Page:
‘Our mandate is to broker cheap deals, not implementation’
Ms Patience Oniha is the Director-General of the nation’s Debt Management Office (DMO). The debt manager, whose contributions matter in the management of the country’s fiscal decisions for about two years now, has severally expressed a desire to bring the revenue up to speed with current borrowings. In this interview with Assistant Editor, Finance/Economy, CHIJIOKE NELSON, she says her duty is to broker cheap deals and not budget implementations.
Do you still see the debt stock as sustainable?
My answer is yes. I won’t say the debt stock is too high. When you look at it relative to the size of your GDP, which is one of the measures that IMF uses, it is low and among the lowest in the continent. But where the concern is at the moment for government officials, myself inclusive, is that the debt-service-to-revenue ratio is higher than we would like it to be. Again, the debt service figure in absolute terms, is not what is large, given the size of the economy, but the issue is that our revenue is extremely low. And why that has come up to the fore lately is because our revenue dropped by about 50 per cent when oil prices crashed. Of course, the debt service is fixed and some of the debts were also contracted long time ago. They are fixed coupons, which are not dependent on oil prices. So, our debt service is growing because each year we are running a deficit budget and financed by debts. So, in absolutely terms, debt stock is not too high. We only need more revenues so that we stop using a large part of our revenues to service the debt.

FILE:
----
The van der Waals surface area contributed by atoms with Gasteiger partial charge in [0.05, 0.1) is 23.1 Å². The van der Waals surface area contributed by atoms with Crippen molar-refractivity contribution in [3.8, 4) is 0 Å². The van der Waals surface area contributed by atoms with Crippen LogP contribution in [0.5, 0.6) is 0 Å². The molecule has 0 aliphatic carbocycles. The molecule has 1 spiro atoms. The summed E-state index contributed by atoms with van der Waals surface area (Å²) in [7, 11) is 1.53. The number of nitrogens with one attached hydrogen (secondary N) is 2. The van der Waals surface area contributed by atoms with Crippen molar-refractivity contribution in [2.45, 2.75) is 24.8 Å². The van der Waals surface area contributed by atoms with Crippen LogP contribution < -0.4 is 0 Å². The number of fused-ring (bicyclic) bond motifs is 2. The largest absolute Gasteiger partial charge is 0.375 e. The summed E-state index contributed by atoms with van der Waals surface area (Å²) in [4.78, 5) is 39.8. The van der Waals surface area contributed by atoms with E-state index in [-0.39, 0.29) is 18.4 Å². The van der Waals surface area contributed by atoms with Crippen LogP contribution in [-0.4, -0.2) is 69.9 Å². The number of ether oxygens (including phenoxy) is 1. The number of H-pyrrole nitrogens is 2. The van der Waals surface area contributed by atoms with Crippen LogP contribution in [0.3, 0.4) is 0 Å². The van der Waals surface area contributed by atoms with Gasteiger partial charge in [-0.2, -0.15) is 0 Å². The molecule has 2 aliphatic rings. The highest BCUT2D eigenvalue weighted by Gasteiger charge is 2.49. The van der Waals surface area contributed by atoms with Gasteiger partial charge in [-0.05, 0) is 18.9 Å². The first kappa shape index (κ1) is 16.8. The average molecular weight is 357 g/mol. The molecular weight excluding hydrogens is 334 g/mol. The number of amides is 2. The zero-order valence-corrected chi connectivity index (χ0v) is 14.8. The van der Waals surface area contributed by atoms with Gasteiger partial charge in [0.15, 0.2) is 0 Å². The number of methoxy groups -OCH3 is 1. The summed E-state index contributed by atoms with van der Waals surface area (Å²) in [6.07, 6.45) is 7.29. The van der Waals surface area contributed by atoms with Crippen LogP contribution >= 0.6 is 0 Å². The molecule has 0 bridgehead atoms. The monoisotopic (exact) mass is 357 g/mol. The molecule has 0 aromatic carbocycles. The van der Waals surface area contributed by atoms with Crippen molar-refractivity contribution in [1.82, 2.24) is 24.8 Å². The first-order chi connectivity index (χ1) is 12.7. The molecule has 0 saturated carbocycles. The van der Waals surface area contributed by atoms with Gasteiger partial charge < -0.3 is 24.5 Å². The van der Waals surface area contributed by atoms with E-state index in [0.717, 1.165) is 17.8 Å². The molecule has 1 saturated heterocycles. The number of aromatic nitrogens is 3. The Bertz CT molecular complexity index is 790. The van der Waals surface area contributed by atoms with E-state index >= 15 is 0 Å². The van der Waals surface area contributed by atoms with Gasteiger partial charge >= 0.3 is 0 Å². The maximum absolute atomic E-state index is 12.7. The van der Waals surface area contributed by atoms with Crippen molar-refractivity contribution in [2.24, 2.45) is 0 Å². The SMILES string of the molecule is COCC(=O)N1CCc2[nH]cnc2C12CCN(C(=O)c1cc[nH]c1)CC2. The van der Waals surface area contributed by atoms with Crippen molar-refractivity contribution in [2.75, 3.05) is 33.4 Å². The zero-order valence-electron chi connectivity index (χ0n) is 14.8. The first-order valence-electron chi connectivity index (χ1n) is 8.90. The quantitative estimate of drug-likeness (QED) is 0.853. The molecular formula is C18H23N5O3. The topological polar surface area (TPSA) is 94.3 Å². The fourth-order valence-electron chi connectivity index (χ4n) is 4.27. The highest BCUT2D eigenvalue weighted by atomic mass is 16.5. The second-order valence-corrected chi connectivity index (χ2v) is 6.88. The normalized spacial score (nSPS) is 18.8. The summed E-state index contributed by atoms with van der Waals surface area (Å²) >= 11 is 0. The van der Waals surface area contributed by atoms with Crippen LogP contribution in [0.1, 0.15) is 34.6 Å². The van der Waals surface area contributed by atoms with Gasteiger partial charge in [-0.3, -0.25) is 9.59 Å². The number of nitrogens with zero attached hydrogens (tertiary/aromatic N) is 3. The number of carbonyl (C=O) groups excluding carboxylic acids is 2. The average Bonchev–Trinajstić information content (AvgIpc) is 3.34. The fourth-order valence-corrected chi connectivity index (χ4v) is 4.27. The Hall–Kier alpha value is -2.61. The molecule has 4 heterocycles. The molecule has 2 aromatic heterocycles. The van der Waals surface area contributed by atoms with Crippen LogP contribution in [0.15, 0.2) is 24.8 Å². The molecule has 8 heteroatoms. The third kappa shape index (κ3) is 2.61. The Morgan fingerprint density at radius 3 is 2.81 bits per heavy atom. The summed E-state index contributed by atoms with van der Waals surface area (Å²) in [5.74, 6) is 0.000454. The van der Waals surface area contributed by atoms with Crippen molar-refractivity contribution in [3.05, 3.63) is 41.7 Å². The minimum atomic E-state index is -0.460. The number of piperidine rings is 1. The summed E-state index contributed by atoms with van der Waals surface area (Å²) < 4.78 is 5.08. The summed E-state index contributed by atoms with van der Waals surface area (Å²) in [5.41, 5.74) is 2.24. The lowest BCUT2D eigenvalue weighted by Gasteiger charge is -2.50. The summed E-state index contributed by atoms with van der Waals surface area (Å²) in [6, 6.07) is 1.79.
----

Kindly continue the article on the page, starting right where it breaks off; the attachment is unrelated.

There seems to be aggressive borrowing in the last three years, which jacked up the debt burden. Why?
We’ve always borrowed, not small amounts. So, one of the things we have to factor is depreciation. But what has then happened during this period is that we went into recession, precisely in 2016. Everybody saw that coming. When you go into recession, anywhere in the world, you pump in money into the economy to restore growth. We’ve seen the result now. Government then, needed to borrow money. All we have always had is oil revenue and the oil prices went down. That meant that government needed to spend more to stimulate the economy. Government had to spend more money, largely on infrastructure to stimulate the economy. Government’s social investment scheme is still there. Yes, borrowing increased because revenues were down. One of the things we shouldn’t forget is that budget is a public document. Your wages are fixed. Your personnel cost are fixed. If you match only your revenues to your personnel cost for instance, we won’t be able to pay salaries. The government took a wise decision that in a period of recession, it was not going to downsize or reduce wage bill. Of course, the revenues couldn’t have sustained the wage bills.
We also have a debt management strategy that states that the ratio of domestic-to-external debt should be 60-40%. We then said, for external borrowings, we will do only concessional windows, which have many benefits. But we were still running a budget deficit. Those loans are not for budget deficit, but are project-tied. We still then, needed to borrow to fund the budget. Because we are a frontier market, our cost of borrowing was high. Debt services were high because interest rates in the local market were high. That was the occasion of monetary policy tightening by the Central Bank of Nigeria, with the recession. Government was borrowing at 18.5% in Treasury Bills. Our borrowings were at market rates. Whereas you were earlier borrowing at 12%, it turned to 18.5%. The interest rate presently is about 14% compared to 18.5% then and we have injected money into the system. So, that aggressive borrowing is a strategy aimed at increasing the external debt component to reduce debt service cost in local market. That is, borrowing at lower rate and freeing up space in the domestic market. Between December last year and June, we released about N840 billion into the market.